When doors with parliament hinges are opened, there’ll be a gap between the door and the frame - and when the door is closed part of the hinge will stick out of the back. This can make the appearance of the door appear less seamless and neat.


  • Makes doors wheelchair accessible

  • Able to project the door over obstacles

Things to Consider

  • Less concealed than other hinge types

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Spring Hinges

Spring Hinges

Self-closing hinges, also known as spring hinges, close the door behind you with a spring that pulls the door into the frame. They’re suitable for internal doors, unless they have a black polymer coating which makes them suitable for external gates. Many spring hinges will be adjustable so you can control how quickly the door closes  so they don't shut too quickly behind you.


They’re used in commercial buildings to control traffic flow and privacy – no need to close the door behind you to protect sensitive information from people walking by. Spring hinges don't require much maintenance, as they won’t attract much dust and debris.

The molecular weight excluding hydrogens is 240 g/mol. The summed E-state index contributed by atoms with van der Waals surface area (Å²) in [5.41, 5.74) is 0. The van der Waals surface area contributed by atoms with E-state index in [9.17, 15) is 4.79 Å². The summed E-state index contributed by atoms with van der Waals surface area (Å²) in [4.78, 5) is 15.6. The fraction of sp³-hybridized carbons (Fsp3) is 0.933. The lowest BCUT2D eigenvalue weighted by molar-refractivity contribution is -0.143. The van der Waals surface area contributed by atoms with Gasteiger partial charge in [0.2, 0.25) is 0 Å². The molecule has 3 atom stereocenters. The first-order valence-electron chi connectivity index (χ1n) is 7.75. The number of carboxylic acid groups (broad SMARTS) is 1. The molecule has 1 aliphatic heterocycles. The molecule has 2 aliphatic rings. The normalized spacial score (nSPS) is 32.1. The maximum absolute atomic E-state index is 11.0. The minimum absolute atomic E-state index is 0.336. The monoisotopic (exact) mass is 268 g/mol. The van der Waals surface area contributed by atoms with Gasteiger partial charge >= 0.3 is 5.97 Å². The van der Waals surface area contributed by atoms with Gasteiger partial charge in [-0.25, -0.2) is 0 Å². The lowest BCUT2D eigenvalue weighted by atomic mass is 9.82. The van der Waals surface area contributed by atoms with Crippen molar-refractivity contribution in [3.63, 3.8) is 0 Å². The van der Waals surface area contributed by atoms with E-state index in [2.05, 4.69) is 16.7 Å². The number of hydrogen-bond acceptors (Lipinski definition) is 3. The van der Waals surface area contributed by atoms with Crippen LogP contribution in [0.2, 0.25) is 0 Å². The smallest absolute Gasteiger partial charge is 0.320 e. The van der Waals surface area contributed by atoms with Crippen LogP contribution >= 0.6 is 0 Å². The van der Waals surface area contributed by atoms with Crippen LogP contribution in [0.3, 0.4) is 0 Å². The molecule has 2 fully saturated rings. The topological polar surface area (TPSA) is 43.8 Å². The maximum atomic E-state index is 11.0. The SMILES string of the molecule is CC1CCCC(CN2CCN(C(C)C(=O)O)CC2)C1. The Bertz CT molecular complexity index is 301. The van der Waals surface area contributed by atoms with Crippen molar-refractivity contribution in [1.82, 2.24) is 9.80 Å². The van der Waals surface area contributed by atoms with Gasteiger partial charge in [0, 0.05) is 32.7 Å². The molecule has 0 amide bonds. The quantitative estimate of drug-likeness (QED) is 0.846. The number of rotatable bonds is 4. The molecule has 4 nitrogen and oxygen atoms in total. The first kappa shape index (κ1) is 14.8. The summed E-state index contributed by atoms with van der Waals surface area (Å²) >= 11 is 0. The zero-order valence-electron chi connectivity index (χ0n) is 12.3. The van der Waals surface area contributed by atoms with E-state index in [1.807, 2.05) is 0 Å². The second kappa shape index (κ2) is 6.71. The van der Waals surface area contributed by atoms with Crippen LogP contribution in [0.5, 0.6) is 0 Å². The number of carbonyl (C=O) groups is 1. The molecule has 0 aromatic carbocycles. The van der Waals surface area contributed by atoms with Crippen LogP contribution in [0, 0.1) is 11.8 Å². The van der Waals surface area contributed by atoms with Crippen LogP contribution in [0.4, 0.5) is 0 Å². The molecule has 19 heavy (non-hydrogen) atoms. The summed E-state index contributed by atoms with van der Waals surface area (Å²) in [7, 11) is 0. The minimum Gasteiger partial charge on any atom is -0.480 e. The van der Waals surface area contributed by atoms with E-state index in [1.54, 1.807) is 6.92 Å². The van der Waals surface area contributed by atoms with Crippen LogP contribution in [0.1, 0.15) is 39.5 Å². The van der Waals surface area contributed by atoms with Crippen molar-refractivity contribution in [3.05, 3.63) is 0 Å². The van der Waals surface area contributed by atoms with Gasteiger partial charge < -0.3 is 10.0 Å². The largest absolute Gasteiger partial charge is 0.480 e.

It's important to remember that they can't be kept open without the use of a door stop. This can be inconvenient if you frequently carry items through the door, or if the door is regularly used. You’ll also find spring hinges could become noisy, especially if the tension is too tight and the door closes too quickly. Heavy doors will pull the door shut too fast, so they're better suited to lightweight doors.


  • Control traffic flow and privacy

  • Adjustable for greater control

Things to Consider

  • No way of keeping them open on their own

  • Could be noisy, especially if tension is too tight

  • Less suited to heavier doors

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Double Action Spring Hinges

Double Action Spring Hinges

Double-action spring hinges, also known as saloon door hinges, are commonly found on hospital doors, or doors in restaurants or offices. They open in both directions and are fully self-closing. They’re most commonly used inside commercial properties for lightweight doors only.


This type of hinge makes it possible to open the door touch-free – there’s no need for a door pull as they can open in either direction. This can help to limit the spread of bacteria in hospitals and restaurants. You also won’t drop anything you’re holding, and you can get through the door faster in emergencies. 


Double-action spring hinges may be noisy when the hinge brings the door back in – which could become a problem in a relaxing restaurant or a hospital ward at night. The hinge is also clearly visible from one side of the door, making for a less seamless appearance. Double-action spring hinges are not tested for fire safety, meaning they’re unsuitable for fire doors.